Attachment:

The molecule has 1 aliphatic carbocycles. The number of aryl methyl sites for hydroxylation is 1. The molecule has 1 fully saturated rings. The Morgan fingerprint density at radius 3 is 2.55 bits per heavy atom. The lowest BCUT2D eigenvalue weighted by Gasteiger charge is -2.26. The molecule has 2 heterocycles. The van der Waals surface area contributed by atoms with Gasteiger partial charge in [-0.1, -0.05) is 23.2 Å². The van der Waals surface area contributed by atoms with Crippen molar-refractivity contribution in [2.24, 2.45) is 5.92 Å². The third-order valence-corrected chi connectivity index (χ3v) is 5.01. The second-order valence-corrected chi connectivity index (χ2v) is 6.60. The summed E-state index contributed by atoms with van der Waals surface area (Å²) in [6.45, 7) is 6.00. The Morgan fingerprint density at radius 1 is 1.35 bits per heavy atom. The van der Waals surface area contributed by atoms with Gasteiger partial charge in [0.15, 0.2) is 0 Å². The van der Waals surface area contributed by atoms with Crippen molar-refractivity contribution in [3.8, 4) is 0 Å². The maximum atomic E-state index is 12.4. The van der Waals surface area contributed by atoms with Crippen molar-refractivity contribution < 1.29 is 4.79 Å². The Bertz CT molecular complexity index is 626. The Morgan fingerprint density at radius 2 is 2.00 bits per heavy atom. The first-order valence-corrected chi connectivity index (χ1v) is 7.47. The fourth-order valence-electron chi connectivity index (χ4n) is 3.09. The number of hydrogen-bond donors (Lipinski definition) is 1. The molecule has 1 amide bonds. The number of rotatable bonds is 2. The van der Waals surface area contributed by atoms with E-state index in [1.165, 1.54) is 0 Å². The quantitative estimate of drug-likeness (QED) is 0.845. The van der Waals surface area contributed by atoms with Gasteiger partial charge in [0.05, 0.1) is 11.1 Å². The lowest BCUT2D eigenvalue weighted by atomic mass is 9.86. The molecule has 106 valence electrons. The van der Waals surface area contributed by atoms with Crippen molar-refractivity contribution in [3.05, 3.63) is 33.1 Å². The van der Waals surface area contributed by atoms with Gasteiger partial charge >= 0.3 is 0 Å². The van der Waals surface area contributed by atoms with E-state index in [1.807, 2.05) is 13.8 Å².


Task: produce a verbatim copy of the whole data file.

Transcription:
The molecule has 1 aliphatic carbocycles. The number of aryl methyl sites for hydroxylation is 1. The molecule has 1 fully saturated rings. The Morgan fingerprint density at radius 3 is 2.55 bits per heavy atom. The lowest BCUT2D eigenvalue weighted by Gasteiger charge is -2.26. The molecule has 2 heterocycles. The van der Waals surface area contributed by atoms with Gasteiger partial charge in [-0.1, -0.05) is 23.2 Å². The van der Waals surface area contributed by atoms with Crippen molar-refractivity contribution in [2.24, 2.45) is 5.92 Å². The third-order valence-corrected chi connectivity index (χ3v) is 5.01. The second-order valence-corrected chi connectivity index (χ2v) is 6.60. The summed E-state index contributed by atoms with van der Waals surface area (Å²) in [6.45, 7) is 6.00. The Morgan fingerprint density at radius 1 is 1.35 bits per heavy atom. The van der Waals surface area contributed by atoms with Gasteiger partial charge in [0.15, 0.2) is 0 Å². The van der Waals surface area contributed by atoms with Crippen molar-refractivity contribution in [3.8, 4) is 0 Å². The maximum atomic E-state index is 12.4. The van der Waals surface area contributed by atoms with Crippen molar-refractivity contribution < 1.29 is 4.79 Å². The Bertz CT molecular complexity index is 626. The Morgan fingerprint density at radius 2 is 2.00 bits per heavy atom. The first-order valence-corrected chi connectivity index (χ1v) is 7.47. The fourth-order valence-electron chi connectivity index (χ4n) is 3.09. The number of hydrogen-bond donors (Lipinski definition) is 1. The molecule has 1 amide bonds. The number of rotatable bonds is 2. The van der Waals surface area contributed by atoms with E-state index in [1.165, 1.54) is 0 Å². The quantitative estimate of drug-likeness (QED) is 0.845. The van der Waals surface area contributed by atoms with Gasteiger partial charge in [0.05, 0.1) is 11.1 Å². The lowest BCUT2D eigenvalue weighted by atomic mass is 9.86. The molecule has 106 valence electrons. The van der Waals surface area contributed by atoms with Crippen molar-refractivity contribution in [3.05, 3.63) is 33.1 Å². The van der Waals surface area contributed by atoms with Gasteiger partial charge >= 0.3 is 0 Å². The van der Waals surface area contributed by atoms with E-state index in [1.807, 2.05) is 13.8 Å².